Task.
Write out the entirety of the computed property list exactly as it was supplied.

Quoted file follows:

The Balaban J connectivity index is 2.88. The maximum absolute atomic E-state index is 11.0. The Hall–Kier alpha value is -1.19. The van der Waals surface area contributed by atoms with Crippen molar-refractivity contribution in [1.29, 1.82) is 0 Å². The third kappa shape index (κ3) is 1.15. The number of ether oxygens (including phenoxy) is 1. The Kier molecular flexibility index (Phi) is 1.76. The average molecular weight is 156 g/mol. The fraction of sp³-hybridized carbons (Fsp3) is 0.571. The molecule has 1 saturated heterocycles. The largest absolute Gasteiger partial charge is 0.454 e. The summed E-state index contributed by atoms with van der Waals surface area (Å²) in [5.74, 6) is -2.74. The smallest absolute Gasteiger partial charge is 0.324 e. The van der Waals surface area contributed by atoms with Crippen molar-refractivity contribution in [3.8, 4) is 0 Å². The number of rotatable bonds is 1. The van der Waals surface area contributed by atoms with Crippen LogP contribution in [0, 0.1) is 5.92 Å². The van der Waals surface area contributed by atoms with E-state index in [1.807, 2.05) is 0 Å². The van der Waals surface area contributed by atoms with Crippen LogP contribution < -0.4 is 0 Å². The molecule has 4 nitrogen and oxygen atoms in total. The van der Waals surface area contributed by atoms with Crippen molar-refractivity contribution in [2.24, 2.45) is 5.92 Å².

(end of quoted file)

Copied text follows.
The Balaban J connectivity index is 2.88. The maximum absolute atomic E-state index is 11.0. The Hall–Kier alpha value is -1.19. The van der Waals surface area contributed by atoms with Crippen molar-refractivity contribution in [1.29, 1.82) is 0 Å². The third kappa shape index (κ3) is 1.15. The number of ether oxygens (including phenoxy) is 1. The Kier molecular flexibility index (Phi) is 1.76. The average molecular weight is 156 g/mol. The fraction of sp³-hybridized carbons (Fsp3) is 0.571. The molecule has 1 saturated heterocycles. The largest absolute Gasteiger partial charge is 0.454 e. The summed E-state index contributed by atoms with van der Waals surface area (Å²) in [5.74, 6) is -2.74. The smallest absolute Gasteiger partial charge is 0.324 e. The van der Waals surface area contributed by atoms with Crippen molar-refractivity contribution in [3.8, 4) is 0 Å². The number of rotatable bonds is 1. The van der Waals surface area contributed by atoms with Crippen LogP contribution in [0, 0.1) is 5.92 Å². The van der Waals surface area contributed by atoms with E-state index in [1.807, 2.05) is 0 Å². The van der Waals surface area contributed by atoms with Crippen LogP contribution < -0.4 is 0 Å². The molecule has 4 nitrogen and oxygen atoms in total. The van der Waals surface area contributed by atoms with Crippen molar-refractivity contribution in [2.24, 2.45) is 5.92 Å².